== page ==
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Voyage is an A.I. gaming paradise where bots write the rules

If you play a lot of video games, you’re no stranger to competing against a machine. Play a game like Halo Infinite long enough and you’ll probably bump into a few bots that aren’t the smartest Spartans on the battlefield. But what if you could play games with a genius A.I. that actually feels like it’s listening and responding to you like a human?

Voyage is a new A.I. gaming platform featuring unique games built around machines. The experimental project is spearheaded by Latitude, the studio behind A.I. Dungeon. In that text-based adventure game, a machine fluidly crafts a story by responding to everything a user types, just like an RPG dungeon master. It was an impressive trick in 2019, but it’s only the beginning of what Voyage has in store for players.

A.I. Dungeon was the seed of a promise, where what if you weren’t bound by prewritten things?” Latitude CEO Nick Walton told me when we sat down for an interview on the project. “We’ve always seen A.I. Dungeon as 5% of what we want to build.”

Through an expanding list of curated games and creation tools that’ll let anyone make an A.I. experience, Voyage hopes to bring a little life to our cold, digital futures.

Out of the dungeon

Voyage is a direct result of A.I. Dungeon, which gained plenty of curious eyes in late 2019. The game began as a hackathon project that looked to replicate the flexible problem solving that players experience in tabletop games like Dungeons & Dragons. Walton began experimenting with GPT, a powerful open source A.I. model that scans data from around the internet.

Walton describes the tech as autocomplete, but with its intelligence blown up 10,000 times. It took a lot of tweaking to get the A.I. working right, with the initial version of the game being nonsensical at times (it would start weaving stories about knights fighting dragons, only to launch into a fantasy game review). After months of dataset fine-tuning — and essentially giving the game humanlike filters — Latitude had created a convincing dungeon master that could virtually react to anything a user typed and spin it into a story. That captured many players’ attention in late 2019, planting the seed for expansion.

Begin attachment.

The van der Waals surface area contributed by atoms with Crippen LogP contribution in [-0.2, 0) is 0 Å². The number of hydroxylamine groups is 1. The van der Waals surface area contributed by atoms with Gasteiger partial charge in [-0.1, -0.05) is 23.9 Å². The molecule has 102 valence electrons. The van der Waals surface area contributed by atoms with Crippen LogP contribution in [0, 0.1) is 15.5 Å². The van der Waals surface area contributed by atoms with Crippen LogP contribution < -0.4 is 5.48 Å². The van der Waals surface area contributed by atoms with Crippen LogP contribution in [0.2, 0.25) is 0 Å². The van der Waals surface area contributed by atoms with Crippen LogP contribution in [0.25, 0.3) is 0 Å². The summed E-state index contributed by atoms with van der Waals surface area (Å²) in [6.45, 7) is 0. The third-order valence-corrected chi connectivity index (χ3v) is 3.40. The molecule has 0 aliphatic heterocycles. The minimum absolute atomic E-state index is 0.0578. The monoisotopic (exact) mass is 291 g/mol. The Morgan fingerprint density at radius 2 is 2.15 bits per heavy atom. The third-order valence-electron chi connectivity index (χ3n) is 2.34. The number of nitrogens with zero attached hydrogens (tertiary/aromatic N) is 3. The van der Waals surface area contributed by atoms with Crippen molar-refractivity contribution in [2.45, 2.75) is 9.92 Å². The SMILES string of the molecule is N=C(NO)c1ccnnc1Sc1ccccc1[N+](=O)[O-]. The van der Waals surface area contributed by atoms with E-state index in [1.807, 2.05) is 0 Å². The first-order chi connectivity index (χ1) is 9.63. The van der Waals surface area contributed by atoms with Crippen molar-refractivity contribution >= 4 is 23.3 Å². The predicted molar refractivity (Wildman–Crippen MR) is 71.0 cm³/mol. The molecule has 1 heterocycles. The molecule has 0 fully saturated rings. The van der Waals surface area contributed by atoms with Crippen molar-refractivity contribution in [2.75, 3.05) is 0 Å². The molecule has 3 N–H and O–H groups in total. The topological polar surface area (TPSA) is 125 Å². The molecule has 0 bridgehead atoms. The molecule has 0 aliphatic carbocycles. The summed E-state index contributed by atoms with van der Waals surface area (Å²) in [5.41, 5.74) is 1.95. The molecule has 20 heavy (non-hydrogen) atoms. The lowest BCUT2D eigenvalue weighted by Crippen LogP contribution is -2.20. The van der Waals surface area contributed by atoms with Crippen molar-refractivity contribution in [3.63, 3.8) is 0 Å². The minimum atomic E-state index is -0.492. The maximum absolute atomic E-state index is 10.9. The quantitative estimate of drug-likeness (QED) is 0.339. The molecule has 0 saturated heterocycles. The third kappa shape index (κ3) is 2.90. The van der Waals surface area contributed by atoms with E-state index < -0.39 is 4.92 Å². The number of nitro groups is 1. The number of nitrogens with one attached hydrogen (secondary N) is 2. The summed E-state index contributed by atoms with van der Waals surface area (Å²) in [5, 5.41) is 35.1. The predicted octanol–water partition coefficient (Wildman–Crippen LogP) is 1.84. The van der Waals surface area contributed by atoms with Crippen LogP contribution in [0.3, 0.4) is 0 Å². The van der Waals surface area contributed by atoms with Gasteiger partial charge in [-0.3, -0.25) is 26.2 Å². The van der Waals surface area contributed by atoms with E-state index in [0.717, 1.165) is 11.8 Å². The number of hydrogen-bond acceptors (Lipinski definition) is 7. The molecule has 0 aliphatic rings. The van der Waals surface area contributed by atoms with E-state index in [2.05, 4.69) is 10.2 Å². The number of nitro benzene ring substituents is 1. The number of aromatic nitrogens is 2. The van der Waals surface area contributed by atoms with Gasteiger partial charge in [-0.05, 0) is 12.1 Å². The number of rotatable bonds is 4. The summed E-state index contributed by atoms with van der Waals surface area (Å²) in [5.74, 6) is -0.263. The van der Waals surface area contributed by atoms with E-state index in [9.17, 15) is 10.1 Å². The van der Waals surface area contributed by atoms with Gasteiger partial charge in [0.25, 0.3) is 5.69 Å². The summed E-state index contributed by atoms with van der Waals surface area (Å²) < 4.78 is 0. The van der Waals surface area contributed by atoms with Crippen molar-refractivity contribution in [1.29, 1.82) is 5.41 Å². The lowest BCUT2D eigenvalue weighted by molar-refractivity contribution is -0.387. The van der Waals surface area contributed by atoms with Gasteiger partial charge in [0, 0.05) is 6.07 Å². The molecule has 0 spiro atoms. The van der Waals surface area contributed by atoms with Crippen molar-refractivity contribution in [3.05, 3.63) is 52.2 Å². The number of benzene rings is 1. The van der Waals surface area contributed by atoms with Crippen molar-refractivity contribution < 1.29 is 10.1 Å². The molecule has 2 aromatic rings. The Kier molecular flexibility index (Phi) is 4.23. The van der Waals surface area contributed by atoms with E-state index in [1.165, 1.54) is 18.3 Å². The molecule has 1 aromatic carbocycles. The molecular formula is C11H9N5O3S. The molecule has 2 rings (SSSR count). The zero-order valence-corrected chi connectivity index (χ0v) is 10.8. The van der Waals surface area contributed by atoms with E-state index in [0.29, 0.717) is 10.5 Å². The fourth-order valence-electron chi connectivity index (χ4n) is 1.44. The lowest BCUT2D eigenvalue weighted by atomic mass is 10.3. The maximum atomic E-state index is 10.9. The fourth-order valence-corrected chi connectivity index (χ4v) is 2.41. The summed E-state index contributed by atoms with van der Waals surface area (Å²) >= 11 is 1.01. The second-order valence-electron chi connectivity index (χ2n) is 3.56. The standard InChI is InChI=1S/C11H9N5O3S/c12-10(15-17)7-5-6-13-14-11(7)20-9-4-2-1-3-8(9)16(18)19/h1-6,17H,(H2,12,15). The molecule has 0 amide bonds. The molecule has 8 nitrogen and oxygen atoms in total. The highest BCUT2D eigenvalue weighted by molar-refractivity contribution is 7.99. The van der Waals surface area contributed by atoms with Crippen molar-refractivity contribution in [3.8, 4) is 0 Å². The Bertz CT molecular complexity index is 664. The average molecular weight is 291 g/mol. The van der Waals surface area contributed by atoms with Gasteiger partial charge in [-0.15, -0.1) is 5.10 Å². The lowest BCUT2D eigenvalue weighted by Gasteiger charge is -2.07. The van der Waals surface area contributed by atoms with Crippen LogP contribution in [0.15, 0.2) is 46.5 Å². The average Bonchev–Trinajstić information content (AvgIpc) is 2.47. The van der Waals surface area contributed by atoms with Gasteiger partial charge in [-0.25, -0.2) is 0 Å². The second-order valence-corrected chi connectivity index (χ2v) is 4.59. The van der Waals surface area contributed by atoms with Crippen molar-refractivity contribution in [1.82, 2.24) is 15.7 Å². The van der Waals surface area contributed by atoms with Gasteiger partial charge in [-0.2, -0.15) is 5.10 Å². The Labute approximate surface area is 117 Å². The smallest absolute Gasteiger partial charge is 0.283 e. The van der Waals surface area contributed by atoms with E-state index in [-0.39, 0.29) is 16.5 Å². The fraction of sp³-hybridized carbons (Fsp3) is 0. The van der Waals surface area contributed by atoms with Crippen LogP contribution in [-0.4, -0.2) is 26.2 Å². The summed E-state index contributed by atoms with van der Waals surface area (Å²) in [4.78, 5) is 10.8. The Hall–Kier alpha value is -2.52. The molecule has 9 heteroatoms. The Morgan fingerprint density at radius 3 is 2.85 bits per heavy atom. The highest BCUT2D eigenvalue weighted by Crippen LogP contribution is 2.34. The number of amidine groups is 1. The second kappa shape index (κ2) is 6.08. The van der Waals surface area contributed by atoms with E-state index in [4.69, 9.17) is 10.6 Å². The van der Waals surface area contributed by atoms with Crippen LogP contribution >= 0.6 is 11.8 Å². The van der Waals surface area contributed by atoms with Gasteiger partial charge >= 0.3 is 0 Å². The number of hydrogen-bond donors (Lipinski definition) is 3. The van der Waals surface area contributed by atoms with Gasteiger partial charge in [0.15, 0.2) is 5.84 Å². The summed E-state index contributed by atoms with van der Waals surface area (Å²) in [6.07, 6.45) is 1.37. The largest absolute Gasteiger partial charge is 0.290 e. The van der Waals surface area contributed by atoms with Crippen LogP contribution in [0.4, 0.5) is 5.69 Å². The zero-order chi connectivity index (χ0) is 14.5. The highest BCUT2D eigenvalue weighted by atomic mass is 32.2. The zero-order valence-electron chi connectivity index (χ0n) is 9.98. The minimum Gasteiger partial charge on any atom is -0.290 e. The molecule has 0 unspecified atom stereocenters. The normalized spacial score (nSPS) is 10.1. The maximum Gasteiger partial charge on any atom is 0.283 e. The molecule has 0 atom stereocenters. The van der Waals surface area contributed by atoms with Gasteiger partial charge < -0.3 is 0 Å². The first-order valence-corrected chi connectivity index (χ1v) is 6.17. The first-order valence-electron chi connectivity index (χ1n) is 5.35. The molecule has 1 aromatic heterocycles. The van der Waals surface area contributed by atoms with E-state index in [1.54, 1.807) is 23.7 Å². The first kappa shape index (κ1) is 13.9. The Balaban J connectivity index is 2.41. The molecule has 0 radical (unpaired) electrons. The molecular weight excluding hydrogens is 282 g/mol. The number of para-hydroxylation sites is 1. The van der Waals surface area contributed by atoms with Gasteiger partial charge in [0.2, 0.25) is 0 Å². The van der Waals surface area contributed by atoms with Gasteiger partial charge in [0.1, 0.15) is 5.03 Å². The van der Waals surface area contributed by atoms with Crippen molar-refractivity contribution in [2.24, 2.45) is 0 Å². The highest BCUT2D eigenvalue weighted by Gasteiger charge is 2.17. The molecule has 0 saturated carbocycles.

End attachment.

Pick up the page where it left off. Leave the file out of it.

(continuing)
An A.I. directs the action in Medieval Problems.

“We realized that there’s something here people are really excited about,” Walton tells Digital Trends. “This ability to have these flexible experiences where people have the free ability to solve problems. Instead of fighting a troll, they could offer the troll a cupcake and then bond over their love of pastries and open a pastry shop in the city. They can do all these cool things that are stories that could never happen in another game.”

A new voyage

Voyage, which will launch as a subscription-based service, looks to deliver on that curiosity further with a suite of new games. In Medieval Problems, players take the role of a king who has to solve problems in his kingdom, much like the Reigns series. Rather than choosing between a few options, players will type anything they want and the computer will generate a unique response. Then there’s Things, where players are given random objects and asked to combine them to form something new. There are no set recipes; the A.I. organically decides what players make. Combining a camera and the internet might produce YouTube, for example.

A flowchart showing how civilziation is made in Things.

Even more impressive is Pixel This, a multiplayer spin on Pictionary. One player writes out something they want the A.I. to draw, which can get as specific as “dog with a plate of spaghetti,” and other players must guess as the computer slowly creates a doodle.

“We’ve always seen A.I. Dungeon as 5% of what we want to build.”